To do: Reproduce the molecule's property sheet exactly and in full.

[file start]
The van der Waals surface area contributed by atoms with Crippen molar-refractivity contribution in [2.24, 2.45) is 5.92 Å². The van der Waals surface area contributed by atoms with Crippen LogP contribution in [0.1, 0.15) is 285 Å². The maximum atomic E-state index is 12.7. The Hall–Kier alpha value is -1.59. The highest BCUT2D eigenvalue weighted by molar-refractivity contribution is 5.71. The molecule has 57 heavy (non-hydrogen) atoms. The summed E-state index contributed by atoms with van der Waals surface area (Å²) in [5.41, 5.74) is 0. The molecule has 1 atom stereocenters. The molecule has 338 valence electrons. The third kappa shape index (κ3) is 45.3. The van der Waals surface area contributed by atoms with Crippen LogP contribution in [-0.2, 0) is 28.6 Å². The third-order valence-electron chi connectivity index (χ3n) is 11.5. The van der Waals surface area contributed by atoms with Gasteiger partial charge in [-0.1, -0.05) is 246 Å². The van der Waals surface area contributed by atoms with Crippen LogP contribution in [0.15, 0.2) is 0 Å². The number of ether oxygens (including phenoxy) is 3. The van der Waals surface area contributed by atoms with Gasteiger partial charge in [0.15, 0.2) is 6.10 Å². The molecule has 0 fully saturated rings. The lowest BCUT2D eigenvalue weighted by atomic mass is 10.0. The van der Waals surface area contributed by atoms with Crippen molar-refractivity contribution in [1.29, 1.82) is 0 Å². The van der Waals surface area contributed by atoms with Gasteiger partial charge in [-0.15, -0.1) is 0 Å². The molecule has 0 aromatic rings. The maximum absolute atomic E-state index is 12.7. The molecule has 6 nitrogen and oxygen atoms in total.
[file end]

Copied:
The van der Waals surface area contributed by atoms with Crippen molar-refractivity contribution in [2.24, 2.45) is 5.92 Å². The van der Waals surface area contributed by atoms with Crippen LogP contribution in [0.1, 0.15) is 285 Å². The maximum atomic E-state index is 12.7. The Hall–Kier alpha value is -1.59. The highest BCUT2D eigenvalue weighted by molar-refractivity contribution is 5.71. The molecule has 57 heavy (non-hydrogen) atoms. The summed E-state index contributed by atoms with van der Waals surface area (Å²) in [5.41, 5.74) is 0. The molecule has 1 atom stereocenters. The molecule has 338 valence electrons. The third kappa shape index (κ3) is 45.3. The van der Waals surface area contributed by atoms with Crippen LogP contribution in [-0.2, 0) is 28.6 Å². The third-order valence-electron chi connectivity index (χ3n) is 11.5. The van der Waals surface area contributed by atoms with Gasteiger partial charge in [-0.1, -0.05) is 246 Å². The van der Waals surface area contributed by atoms with Crippen LogP contribution in [0.15, 0.2) is 0 Å². The number of ether oxygens (including phenoxy) is 3. The van der Waals surface area contributed by atoms with Gasteiger partial charge in [0.15, 0.2) is 6.10 Å². The molecule has 0 fully saturated rings. The lowest BCUT2D eigenvalue weighted by atomic mass is 10.0. The van der Waals surface area contributed by atoms with Crippen molar-refractivity contribution in [1.29, 1.82) is 0 Å². The van der Waals surface area contributed by atoms with Gasteiger partial charge in [-0.15, -0.1) is 0 Å². The molecule has 0 aromatic rings. The maximum absolute atomic E-state index is 12.7. The molecule has 6 nitrogen and oxygen atoms in total.